Donald A Norman is a celebrity in UX mastery. In his book, “The Design of Everyday Things” he talks about “we have to accept human behaviour the way it is, not the way we wish it to be.”
He uses a striking example of how not to do UX design by referencing doors. This really helps to sum up UX design very nicely. We’ve all experienced the following scenario, somewhat more often than we’d like to. Imagine you’re about to go into a shop. There’s a handle bar on the front door. This signifies “pull” so you pull the door. However, the door doesn’t open and you feel like a bit of a “wally”. You try again, but your brain is fixated on pull because of the very large handlebar. You then realise after a bit of kafouffle that you are meant to actually “push” the door. Ahhhh! You walk sheepishly into the shop. This affects your whole user experience and the way you feel in the shop. The fact is that you are not the “wally” here. Indeed sometimes, you will see a large sign saying “push” together with the handlebar. This is better than no sign, but something as simple as opening a door should be intuitive and not need a sign. Better to remove the handle all together.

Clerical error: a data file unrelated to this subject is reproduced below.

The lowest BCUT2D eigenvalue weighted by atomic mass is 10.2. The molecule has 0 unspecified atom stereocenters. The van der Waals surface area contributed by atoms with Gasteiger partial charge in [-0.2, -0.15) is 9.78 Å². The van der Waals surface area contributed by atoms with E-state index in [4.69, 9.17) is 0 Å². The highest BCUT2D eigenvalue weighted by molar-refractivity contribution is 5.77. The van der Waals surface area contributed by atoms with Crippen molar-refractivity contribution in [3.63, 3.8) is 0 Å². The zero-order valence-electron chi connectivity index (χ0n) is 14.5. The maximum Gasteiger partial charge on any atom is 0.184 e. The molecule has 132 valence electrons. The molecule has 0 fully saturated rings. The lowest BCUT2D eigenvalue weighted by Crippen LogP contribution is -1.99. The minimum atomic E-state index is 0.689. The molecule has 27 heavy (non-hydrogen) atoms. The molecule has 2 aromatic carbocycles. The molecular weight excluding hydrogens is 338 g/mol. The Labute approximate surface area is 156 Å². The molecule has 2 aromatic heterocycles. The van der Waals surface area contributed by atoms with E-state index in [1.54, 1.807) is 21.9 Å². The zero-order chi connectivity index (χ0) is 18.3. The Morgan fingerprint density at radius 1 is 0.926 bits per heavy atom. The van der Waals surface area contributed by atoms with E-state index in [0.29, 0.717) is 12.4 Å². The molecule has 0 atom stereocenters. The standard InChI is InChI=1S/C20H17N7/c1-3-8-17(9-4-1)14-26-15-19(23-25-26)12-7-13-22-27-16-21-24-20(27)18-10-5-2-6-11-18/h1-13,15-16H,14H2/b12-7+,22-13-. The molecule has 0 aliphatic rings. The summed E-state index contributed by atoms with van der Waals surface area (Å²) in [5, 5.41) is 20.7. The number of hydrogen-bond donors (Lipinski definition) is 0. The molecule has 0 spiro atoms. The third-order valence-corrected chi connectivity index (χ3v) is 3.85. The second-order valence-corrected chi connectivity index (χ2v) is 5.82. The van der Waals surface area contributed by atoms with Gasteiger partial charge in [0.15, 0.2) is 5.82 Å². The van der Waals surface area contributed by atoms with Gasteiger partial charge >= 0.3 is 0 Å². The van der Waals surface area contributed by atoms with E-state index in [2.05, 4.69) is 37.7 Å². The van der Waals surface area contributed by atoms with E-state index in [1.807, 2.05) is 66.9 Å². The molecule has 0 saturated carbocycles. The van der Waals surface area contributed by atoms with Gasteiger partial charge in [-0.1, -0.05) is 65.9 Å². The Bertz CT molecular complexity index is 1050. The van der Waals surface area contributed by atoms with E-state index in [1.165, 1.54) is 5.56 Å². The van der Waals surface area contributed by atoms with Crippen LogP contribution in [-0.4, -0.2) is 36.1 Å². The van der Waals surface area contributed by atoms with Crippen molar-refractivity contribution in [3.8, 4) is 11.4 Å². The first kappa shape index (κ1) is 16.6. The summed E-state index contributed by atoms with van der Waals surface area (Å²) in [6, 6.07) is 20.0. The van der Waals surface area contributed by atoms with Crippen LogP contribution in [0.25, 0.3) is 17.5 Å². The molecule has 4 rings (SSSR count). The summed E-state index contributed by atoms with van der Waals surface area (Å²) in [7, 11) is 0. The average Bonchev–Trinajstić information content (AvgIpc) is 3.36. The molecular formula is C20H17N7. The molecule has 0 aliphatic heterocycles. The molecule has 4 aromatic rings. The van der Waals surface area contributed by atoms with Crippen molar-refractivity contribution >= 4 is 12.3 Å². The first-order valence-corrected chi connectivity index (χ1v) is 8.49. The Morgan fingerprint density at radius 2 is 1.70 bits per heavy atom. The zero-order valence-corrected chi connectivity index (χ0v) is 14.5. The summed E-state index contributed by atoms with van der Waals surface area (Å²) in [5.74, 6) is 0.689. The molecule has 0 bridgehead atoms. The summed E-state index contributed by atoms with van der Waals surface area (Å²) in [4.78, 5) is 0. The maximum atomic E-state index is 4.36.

To sum up user experience design is about understanding users goals and their experience related to achieving these. It’s about working with, not against, pre existing “mental models”, the way a user has already learnt to use something through an evolution of existing functions. A handle bar signifies “pull” and a large button on your homepage signifies “click” so it’s a good idea to work with these modals that users are already familiar with.
We offer user experience (UX) design services. If you’re building a new company website, app or software get in contact with us and we’ll discuss how we can help.
The UX process
UX design is first and foremost a problem solving and process orientated discipline.
The process of user experience (UX) design is an iterative and important aspect of all user interface development. This helps to ensure that product desirability remains at the forefront of your products. You want your users to feel confident, in control, smart and engaged. The process is agile and sprint based, iterative, ongoing and broadly adopting the following: